/ Motoring

How many miles can your car really do on a full tank?

Car fuel dial

Like many motorists you probably have a good idea of how many miles your car can do on a full tank of petrol. But do you know if it is anywhere near what the manufacturer claims?

When I bought my car, I wanted a reasonably priced vehicle, that was small and easy to park, and not too expensive to run. I chose a Peugeot 107, with an advertised 508 miles on a full tank of petrol. But after a few months I noticed I never managed to get near that – the closest I ever got was 330 miles.

Obviously I didn’t drive until the tank was completely empty so it could have done a few more miles, but that’s still quite a difference between the real and claimed figures.

New Which? research put 200 cars through the same test and found that 98% couldn’t match or beat their miles per gallon (mpg) claim. The car that performed worst compared to its official mpg figure was the Mitsubishi Outlander PHEV (a plug-in hybrid), which overstated its mpg by 120%, costing £459 a year in unexpected fuel costs.

Other studies have shown that the gap between official test results and how we drive in the real world has increased over the past years, so the problem could be getting worse. But why is this happening?

Why fuel claims aren’t accurate

The problem lies with the Europe-wide test used to measure fuel use, the New European Driving Cycle (NEDC).

The test is called ‘new’ but it was introduced in 1970 and last updated in 2007. It’s outdated and doesn’t properly measure the kind of driving we do today, for example on motorways.

It also contains a number of loopholes. Manufacturers can, for example, opt to switch off air con and lights when testing, or increase tyre pressure above recommended levels. And as there is no standard way of testing, this means that you can’t make a proper comparison between different cars.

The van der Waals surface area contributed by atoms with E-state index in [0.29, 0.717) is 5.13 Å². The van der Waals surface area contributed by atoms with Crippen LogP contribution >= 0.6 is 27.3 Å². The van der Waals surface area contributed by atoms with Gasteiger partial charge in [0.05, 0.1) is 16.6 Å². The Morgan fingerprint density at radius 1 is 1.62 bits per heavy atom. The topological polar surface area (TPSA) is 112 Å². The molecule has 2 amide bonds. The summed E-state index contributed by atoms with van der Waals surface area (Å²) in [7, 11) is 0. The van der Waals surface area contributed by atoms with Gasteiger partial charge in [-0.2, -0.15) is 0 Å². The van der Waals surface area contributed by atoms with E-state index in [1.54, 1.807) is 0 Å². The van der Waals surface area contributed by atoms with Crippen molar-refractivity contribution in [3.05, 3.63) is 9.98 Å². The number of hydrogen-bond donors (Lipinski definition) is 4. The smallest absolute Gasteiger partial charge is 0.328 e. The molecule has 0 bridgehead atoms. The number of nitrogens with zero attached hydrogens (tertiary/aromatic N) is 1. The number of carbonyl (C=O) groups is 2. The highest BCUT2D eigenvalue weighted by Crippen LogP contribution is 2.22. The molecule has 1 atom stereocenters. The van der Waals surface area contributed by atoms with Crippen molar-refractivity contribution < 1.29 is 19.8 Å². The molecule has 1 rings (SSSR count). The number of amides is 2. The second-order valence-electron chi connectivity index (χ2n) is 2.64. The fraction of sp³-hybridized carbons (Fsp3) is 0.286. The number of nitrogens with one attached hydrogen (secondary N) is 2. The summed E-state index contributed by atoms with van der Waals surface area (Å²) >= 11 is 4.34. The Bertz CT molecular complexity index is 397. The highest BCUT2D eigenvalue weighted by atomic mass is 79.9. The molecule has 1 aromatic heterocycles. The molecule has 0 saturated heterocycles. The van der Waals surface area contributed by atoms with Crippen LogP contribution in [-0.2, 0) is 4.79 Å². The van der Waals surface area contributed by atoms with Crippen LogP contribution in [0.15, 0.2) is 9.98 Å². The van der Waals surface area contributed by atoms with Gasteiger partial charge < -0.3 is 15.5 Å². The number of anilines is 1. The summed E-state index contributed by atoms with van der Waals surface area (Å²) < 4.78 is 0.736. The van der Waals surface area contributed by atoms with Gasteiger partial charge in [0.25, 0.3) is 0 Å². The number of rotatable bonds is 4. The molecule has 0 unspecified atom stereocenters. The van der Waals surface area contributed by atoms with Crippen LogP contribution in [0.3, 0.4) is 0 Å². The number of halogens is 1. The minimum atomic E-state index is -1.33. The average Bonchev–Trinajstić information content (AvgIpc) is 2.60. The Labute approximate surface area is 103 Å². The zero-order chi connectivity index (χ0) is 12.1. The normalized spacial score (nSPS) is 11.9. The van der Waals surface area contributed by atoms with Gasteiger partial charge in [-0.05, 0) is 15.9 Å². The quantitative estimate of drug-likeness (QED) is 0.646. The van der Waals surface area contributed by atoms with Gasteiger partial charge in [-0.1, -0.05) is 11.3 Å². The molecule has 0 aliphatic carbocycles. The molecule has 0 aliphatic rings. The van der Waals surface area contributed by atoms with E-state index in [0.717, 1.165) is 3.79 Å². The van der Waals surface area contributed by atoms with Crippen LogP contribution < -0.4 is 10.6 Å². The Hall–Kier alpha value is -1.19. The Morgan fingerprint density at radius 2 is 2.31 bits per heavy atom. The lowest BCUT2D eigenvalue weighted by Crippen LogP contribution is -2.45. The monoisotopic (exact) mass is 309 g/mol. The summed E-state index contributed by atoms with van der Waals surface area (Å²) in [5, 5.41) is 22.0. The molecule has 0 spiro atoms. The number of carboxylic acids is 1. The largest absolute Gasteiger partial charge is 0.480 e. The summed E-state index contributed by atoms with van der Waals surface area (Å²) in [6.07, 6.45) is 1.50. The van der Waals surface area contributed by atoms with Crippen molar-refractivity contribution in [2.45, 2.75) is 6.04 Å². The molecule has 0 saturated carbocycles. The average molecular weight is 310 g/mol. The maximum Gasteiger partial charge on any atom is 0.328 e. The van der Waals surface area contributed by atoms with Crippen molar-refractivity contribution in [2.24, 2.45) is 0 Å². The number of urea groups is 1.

Many of you have already told us you knew the claims were misleading. Malcom R told us in 2013: ‘EU fuel consumption figures do not represent real-life, and are not intended to.’ Vynor Hill said: ‘Manufacturers’ claims are of no use to anyone.’

It seems unfair that a product that isn’t meeting its claimed performance doesn’t suffer any consequences and consumers just have to bear the brunt of it, or do their own research.

Steering in the right direction

A new and improved fuel efficiency test that would address many of the current one’s weaknesses is due to be introduced in 2017 by the European Commission (EC). This actually closely mirrors our own test and more accurately estimates fuel use.

But some factions are trying to stall the introduction of the new test to delay it to 2020. That would be another five years of useless fuel claims.

We don’t think this is right, and are urging the EC to stick to the planned timing, so that you won’t be taken for a ride any longer.

Do you think official miles per gallon figures reflect reality? Do you agree the EC should bring in the new test by 2017?